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Old 07-01-2012, 11:22 PM   #16
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Door sill surface leveling


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Fix the paint, then the door.
Yeah, might just have to do that before the storm door goes in.

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But honestly you have to ask just how much obsessing about it is worth the time.
Hehe, I think you nailed it. I get bogged down in details often times. I was thinking about using dremel tool afterwards to "age" it a bit.

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My final bit of advice is if you buy a planer (or rent one) that you try out using it on a separate scrap piece of wood...
Very good piece of advice. Thanks. I'll try getting a hang of it first. Thanks!

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Old 07-01-2012, 11:37 PM   #17
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Door sill surface leveling


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I would not put an air tight glass door on a south facing entry with an old wood door. Particularly if it's a dark color.
Oh really? It does get *some* sun, which is blocked at times by the trees. Seems like we're getting conflicting opinions here.

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Have you pulled interior trim off to insure that any voids are properly filled? A thick heavy solid wood door is not going to pass that much sound anyway. But an empty cavity around it will.
We've got an original door there. Having a mail slot in the middle of it is part of the problem. I don't think I'd feel comfortable removing the original decorative trim w/o damaging either trim or walls, or both. My soundproofing research does point out that voids around the trim could be a contributing factor. I might have to have somebody else look into doing that part for me.

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If you think about it, an expanding bubble of hot air trapped by the storm has to go somewhere and in the summer, if it can't go outside, it's coming inside, increasing your ac load ( a little)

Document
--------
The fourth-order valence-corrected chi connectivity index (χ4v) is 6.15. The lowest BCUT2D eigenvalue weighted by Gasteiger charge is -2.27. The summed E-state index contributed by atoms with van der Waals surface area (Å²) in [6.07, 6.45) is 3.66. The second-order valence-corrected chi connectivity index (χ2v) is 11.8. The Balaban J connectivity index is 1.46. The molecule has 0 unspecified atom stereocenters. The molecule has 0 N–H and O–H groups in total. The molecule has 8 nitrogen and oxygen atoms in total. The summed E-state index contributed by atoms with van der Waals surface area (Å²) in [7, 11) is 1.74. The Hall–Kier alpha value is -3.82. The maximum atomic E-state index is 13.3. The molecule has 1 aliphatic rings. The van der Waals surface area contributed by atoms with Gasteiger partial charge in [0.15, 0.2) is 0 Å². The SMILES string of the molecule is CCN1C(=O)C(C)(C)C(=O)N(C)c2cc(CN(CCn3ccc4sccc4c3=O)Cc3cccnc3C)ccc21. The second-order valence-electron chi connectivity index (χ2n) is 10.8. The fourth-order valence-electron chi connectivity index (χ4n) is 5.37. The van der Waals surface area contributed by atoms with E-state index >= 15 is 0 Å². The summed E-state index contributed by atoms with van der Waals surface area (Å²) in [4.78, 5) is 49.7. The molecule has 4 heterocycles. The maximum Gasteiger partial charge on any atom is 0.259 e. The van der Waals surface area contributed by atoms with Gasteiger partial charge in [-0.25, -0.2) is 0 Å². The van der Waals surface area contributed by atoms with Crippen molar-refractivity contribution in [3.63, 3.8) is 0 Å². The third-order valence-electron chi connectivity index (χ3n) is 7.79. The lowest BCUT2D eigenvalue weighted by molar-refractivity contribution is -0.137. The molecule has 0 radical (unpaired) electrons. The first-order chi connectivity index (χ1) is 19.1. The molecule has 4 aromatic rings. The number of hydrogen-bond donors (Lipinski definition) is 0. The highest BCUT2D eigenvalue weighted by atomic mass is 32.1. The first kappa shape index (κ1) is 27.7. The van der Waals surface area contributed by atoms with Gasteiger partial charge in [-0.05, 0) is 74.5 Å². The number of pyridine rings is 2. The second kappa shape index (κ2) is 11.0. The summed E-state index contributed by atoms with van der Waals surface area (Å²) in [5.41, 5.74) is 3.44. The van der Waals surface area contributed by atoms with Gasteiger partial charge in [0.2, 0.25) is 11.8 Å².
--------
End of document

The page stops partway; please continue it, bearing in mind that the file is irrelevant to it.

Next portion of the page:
The living room is actually one of our coldest rooms so I we probably won't care if some of the heat is dispersed in there. Good point though, it has to go somewhere.

Thanks for your comments!
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Old 07-04-2012, 08:41 PM   #18
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Door sill surface leveling


There's nothing special about removing trim. Just use a utility knife around the outside edges to separate it from the wall paint. Then just carefully pry it up from the wall. One way to avoid marring either the wall or the trim is to make use of stiff, wide putty knives. Those will help spread the load vs a prybar or screwdriver. Once you're done you just use a bit of caulk in the same color as the trim to cover the score marks left by the utility blade.
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Old 07-15-2012, 11:22 PM   #19
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Door sill surface leveling


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There's nothing special about removing trim.
I don't know... May be a bit much for me to handle. I feel I've got one shot at getting it right. Not something I'd like to experiment with. Pics of trim attached. Thanks!
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Old 07-16-2012, 07:43 AM   #20
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Door sill surface leveling


Look, any job has it's complications. Yes, it's entirely possible the trim won't come off completely cleanly. Or there's been past insect damage and the paint is the only thing holding it together. Worst case there is you'd have to scour a local vintage salvage yard for some trim, or have a milling place create knives to cut new ones. But that shouldn't be an excuse not to get to the solution you desire.

It's one thing to weigh your options and consider the issues. It's another thing to over analyze it and delay it to death.
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Old 07-19-2012, 09:19 PM   #21
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Door sill surface leveling


I appreciate your and others responses. I use that to also judge whether that's a DIY type of job for *me* or not. This trim one while might be trivial to tackle for you doesn't seem that way to *me*. So, I decided to have a contractor do that part for me. Nothing wrong with asking questions in my book. I still plan on doing the door sill part myself though. Thanks again.

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